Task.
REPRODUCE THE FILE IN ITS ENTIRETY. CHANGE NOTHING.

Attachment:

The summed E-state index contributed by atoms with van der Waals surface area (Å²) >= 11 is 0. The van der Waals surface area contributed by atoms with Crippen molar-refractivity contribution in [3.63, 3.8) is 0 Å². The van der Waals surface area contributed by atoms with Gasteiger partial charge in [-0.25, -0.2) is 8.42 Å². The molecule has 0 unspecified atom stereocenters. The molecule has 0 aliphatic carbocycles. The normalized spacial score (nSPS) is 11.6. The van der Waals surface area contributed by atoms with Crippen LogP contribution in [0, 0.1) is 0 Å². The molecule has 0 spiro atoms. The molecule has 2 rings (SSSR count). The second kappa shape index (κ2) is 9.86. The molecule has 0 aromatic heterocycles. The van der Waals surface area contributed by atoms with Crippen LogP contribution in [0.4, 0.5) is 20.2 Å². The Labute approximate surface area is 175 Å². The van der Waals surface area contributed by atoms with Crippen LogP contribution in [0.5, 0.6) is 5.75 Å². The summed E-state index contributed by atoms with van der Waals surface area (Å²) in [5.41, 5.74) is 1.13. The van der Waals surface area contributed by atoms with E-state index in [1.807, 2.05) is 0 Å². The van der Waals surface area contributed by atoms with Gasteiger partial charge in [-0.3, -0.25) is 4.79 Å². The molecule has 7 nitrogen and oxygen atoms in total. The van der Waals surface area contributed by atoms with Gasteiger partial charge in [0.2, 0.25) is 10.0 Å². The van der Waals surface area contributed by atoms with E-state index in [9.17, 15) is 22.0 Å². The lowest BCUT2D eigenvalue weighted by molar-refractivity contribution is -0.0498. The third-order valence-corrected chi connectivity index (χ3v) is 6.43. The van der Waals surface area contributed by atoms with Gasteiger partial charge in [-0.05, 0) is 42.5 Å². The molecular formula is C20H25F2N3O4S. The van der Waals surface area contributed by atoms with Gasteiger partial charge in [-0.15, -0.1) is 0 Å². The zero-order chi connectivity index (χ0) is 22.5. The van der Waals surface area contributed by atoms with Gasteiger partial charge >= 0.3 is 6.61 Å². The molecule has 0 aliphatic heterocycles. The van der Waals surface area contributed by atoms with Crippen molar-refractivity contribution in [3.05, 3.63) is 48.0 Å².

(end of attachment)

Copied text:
The summed E-state index contributed by atoms with van der Waals surface area (Å²) >= 11 is 0. The van der Waals surface area contributed by atoms with Crippen molar-refractivity contribution in [3.63, 3.8) is 0 Å². The van der Waals surface area contributed by atoms with Gasteiger partial charge in [-0.25, -0.2) is 8.42 Å². The molecule has 0 unspecified atom stereocenters. The molecule has 0 aliphatic carbocycles. The normalized spacial score (nSPS) is 11.6. The van der Waals surface area contributed by atoms with Crippen LogP contribution in [0, 0.1) is 0 Å². The molecule has 0 spiro atoms. The molecule has 2 rings (SSSR count). The second kappa shape index (κ2) is 9.86. The molecule has 0 aromatic heterocycles. The van der Waals surface area contributed by atoms with Crippen LogP contribution in [0.4, 0.5) is 20.2 Å². The Labute approximate surface area is 175 Å². The van der Waals surface area contributed by atoms with Crippen LogP contribution in [0.5, 0.6) is 5.75 Å². The summed E-state index contributed by atoms with van der Waals surface area (Å²) in [5.41, 5.74) is 1.13. The van der Waals surface area contributed by atoms with E-state index in [1.807, 2.05) is 0 Å². The van der Waals surface area contributed by atoms with Gasteiger partial charge in [-0.3, -0.25) is 4.79 Å². The molecule has 7 nitrogen and oxygen atoms in total. The van der Waals surface area contributed by atoms with Gasteiger partial charge in [0.2, 0.25) is 10.0 Å². The van der Waals surface area contributed by atoms with E-state index in [9.17, 15) is 22.0 Å². The lowest BCUT2D eigenvalue weighted by molar-refractivity contribution is -0.0498. The third-order valence-corrected chi connectivity index (χ3v) is 6.43. The van der Waals surface area contributed by atoms with Gasteiger partial charge in [-0.05, 0) is 42.5 Å². The molecular formula is C20H25F2N3O4S. The van der Waals surface area contributed by atoms with Gasteiger partial charge in [-0.15, -0.1) is 0 Å². The zero-order chi connectivity index (χ0) is 22.5. The van der Waals surface area contributed by atoms with Gasteiger partial charge >= 0.3 is 6.61 Å². The molecule has 0 aliphatic heterocycles. The van der Waals surface area contributed by atoms with Crippen molar-refractivity contribution in [3.05, 3.63) is 48.0 Å².